Hostility to Mursi and his government,—even if exaggerated in nationwide terms by the extraordinary extent it has grown in Cairo (which Mursi failed to carry even when he won the election back in June 2012) which is the home for nearly all Egyptian media and nearly all foreign press representatives working in Egypt – continues to grow. In part that hostility is unfair – many supporters asked by TV reporters why they were quite easily signing on said that Mursi had done nothing to improve the economy. But we know, as most recently was confirmed by the head of HSBC operations in Cairo that the economy had actually stabilized and showed signs of improvement early last Fall only to fall apart when a re-energized opposition organized massive demonstrations that quickly turned violent in opposition to Mursi’s declaration in late November of extra constitutional authority in the face of what could be described as an imminent judicial coup d’état. As the HSBC director pointed out – investors really aren’t motivated by their own personal political attitudes. They do shy away from political turmoil, street demonstrations generating violence since instability threatens profits. The furious street campaign against the government that began in late November and raged on for a few more months eventually petered out but not without undermining economic recovery. But this analysis does not cut any slack for Mursi in the eyes of increasing numbers of Egyptians. He is held responsible.
Nor has the recent flap over how the government initially responded to the kidnapping of seven Egyptian security officers in the Sinai, by gunmen that all authoritative reporting from security sources as sad to be salafi-jihadists trying to secure the release of their comrades jailed for deadly attacks on a tourist hotel; and a police station. Some are still on trail and others already have been sentenced to death or long prison terms. On the day of the kidnapping Presidential Office declared that Mursi would be “vigilant in protecting the souls of all , be they the kidnapped or the kidnappers.” This moral equivalence between security forces and a band already responsible for the death of 17 Egyptian soldiers deeply offended the Egyptian public—particularly in the middle classes - and further inflamed the widespread fear of an Islamist regime. The government quickly backed away from such solicitude for salifi-jihadi souls.
Media celebrities sign up
Along with the array of opposition parties and their leaders rallying to the campaign, there is a growing list of literary and journalistic figures as well as film and stage personalities signing up. Mohammed Mustafa Shurdy, the deputy editor of AlWafd newspaper and a TV talk show host us on board as it the editor of Alfajar newspaper Adel Hammouda. Alfajar has published the detailed “application” that must be filed in by those signing up for the initiative as well as the phone numbers of campaign coordinators. Egypt’s best known novelist Alaa Aswany has signed as has Dr. Galal Amin whose books critical of contemporary Egyptian society have acquired a vast readership in both Arabic and English. The outspoken intellectual turned politician Amr Hamzay and the respected writer and physician Muhammed Aboughar are on board and a coordinator for Tamarod told me that a number of well-known journalists who are also activists like Ibrahim Issa have signed on. So the disappearance of the distinction between journalist and activist is reaffirmed in the Rebel campaign.
But the biggest publicity for the campaign is probably coming from the support of well-known television and film actors such as Khalid AlSawey, Ahmed Helmy, Khaled El Nabay, Khaled Aby Elnafa, Nabeel Elhalafawy, muhammed Desouky and actresses Basma, Athar Ell-Hakim, Jehan Fadel and Tayseer Fahmy, They are joined by the film direcot Khalid Toussef ( considered the artistic heir of the late Youssef Shaheen),the poet and writer Ayman Bahgat Kamar and composer Waleed Saad and other artists.
As for the improbable sounding numbers – the “application “is online and sufficiently detailed in its request for identification to be submitted as a valid signature: There are six boxes to be filled in – Name, the national ID (bataka) number; name of one’s governorate, address of the nearest police station, and email address. Finally the Applicant clicks on the word “Agree.” Bearing in mind that by now there are nearly 25 million users of internet in Egypt with an very high percentage of the users catagorized as “youth” the possibility of millions of “signatures” being acquired before June 30th becomes more viable.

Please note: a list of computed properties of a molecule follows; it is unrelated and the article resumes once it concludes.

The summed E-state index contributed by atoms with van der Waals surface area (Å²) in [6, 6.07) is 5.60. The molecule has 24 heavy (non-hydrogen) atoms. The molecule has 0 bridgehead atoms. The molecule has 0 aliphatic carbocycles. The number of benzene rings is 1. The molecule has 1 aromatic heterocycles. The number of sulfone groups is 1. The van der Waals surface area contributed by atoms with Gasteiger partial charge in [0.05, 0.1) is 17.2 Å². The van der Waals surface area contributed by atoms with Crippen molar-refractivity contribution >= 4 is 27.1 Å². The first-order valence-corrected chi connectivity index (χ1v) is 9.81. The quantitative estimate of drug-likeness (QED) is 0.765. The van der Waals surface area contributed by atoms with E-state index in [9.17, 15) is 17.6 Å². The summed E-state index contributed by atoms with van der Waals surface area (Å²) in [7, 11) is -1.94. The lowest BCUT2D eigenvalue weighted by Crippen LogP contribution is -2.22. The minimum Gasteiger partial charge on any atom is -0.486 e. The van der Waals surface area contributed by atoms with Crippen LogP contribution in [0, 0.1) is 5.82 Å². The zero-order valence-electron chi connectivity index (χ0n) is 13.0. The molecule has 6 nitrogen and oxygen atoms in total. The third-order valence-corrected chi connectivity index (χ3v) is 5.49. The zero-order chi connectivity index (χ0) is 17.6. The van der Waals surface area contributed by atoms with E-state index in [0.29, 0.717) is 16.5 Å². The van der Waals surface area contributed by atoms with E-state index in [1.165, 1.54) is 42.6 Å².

There is also a domino effect/. Mai Shsidin, who is covering the campaign for the electronic journal Monocle checked in by phone with her father, a pharmacist in upper Egypt. Not only had he signed up but he was photocopying the Rebel declaration/application for friends and customers who in turn were signing people up, and providing his friends with the names and address of the Rebel coordinators in the city to who will gather the petitions from this spontaneous volunteer cadre far, far beyond the limited number of activists.
Mai thinks the reason this could snowball is because there are millions of Egyptians upset with Mursi and the regime but turned off by the past year of opposition politics which they see as personally dangerous to pursue, and as disruptive and harmful to the economy. But the Rebel Campaign is neither violent nor capable of danger and thus it can set in motion massive numbers of Egyptians otherwise alienated by the NSF and other opposition movements.
If the leaders of the Opposition could overcome the Leader Complex and politically suicidal tendencies of boycotting political structures, and instead undertake to form a single united party that can transform millions of the signed up supporters into grass roots cadre to run against FJP/MB, then the Rebel Campaign could be a game-changer.
Originally published on Al Arabiya and reprinted on TAM with permission of the author. Prof. Schleifer’s Alarabiya column will now be posted regularly on The American Muslim (TAM), and on Arab Media and Society, an electronic journal as well as the links twitted on a weekly basis to Arab Media and Society subscribers.
Abdallah Schleifer is Professor Emeritus of Journalism at the American University in Cairo, where he founded and served as first director of the Kamal Adham Center for Television Journalism. He also founded and served as Senior Editor of the journal Transnational Broadcasting Studies, now known as Arab Media & Society. Before joining the AUC faculty Schleifer served for nine years as NBC News Cairo bureau chief and Middle East producer- reporter; as Middle East corrrespondent for Jeune Afrique based in Beirut and as a special correspndent for the New York Times based in Amman. After retiring from teaching at AUC Schleifer served for just over a year as Al Arabiya’s Washington D.C. bureau chief. He is associated with the Middle East Institute in Washington D.C. as an Adjunct Scholar. He was executive producer of the award winning documentary “Control Room” and the 100 episode Reality- TV documentary “Sleepless in Gaza…and Jerusalem.”